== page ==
Chief Joseph had succeeded his father as head of their tribe in a stretch of land covering portions of what are today Oregon and Washington. There had been a spurious treaty bandied about which claimed the Nez Perce had ceded their ancestral lands to the whites. Chief Joseph tried to negotiate in good faith with Federal representatives, but Grant opened the land to white settlement without reference to those negotiations. Although an 1873 Federal order called for white settlers to be removed, Grant's action lead General O. O. Howard in 1877 to assemble a force of cavalry to remove the tribe to a reservation in Idaho--and he sent warning to that effect. Chief Joseph had resigned himself to the eventuality, but a band of about twenty young warriors attacked some white settlers, and the army began to hunt them down.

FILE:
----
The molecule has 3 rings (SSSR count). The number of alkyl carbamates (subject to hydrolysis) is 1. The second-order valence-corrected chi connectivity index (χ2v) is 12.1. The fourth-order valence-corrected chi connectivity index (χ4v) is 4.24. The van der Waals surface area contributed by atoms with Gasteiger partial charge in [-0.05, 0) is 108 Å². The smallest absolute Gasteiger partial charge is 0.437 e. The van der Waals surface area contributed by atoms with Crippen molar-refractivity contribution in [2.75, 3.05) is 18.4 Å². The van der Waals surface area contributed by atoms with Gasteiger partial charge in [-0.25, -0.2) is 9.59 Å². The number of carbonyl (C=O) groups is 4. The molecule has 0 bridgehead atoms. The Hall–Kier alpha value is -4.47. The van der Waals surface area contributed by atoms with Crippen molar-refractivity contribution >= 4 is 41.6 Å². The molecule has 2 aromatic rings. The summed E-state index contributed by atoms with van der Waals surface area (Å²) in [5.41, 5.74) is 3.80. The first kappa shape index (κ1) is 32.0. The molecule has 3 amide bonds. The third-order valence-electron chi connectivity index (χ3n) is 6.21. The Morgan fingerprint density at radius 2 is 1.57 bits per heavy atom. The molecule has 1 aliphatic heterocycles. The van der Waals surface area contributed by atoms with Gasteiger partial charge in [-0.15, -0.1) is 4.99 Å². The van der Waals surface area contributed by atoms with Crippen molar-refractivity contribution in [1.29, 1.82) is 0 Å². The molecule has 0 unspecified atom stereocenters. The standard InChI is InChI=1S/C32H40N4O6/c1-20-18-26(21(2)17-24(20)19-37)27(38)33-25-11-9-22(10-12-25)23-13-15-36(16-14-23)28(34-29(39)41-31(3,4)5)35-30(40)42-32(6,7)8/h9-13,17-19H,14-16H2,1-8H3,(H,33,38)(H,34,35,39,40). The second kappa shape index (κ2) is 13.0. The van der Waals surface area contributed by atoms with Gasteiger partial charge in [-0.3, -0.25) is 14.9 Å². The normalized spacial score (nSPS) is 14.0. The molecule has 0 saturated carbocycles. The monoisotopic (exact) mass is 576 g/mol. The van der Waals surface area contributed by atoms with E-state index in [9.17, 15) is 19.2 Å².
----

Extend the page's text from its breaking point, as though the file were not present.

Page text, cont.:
Chief Joseph then conducted a fourteen hundred mile (that's right 1400 miles) fighting retreat in which he used dedicated vanguards and rear guards, field fortifications, ambushes, skirmish lines--even William T. Sherman described his conduct of the retreat as scientific. He was trying to make it to Canada, but the army finally cornered him in Montana.
I highly recommend a reading of his life, he was a remarkable man. His fighting retreat was so famous in its time that the German Imperial General Staff included a study of it in their staff college course.
From where the sun stands today, i will fight no more forever.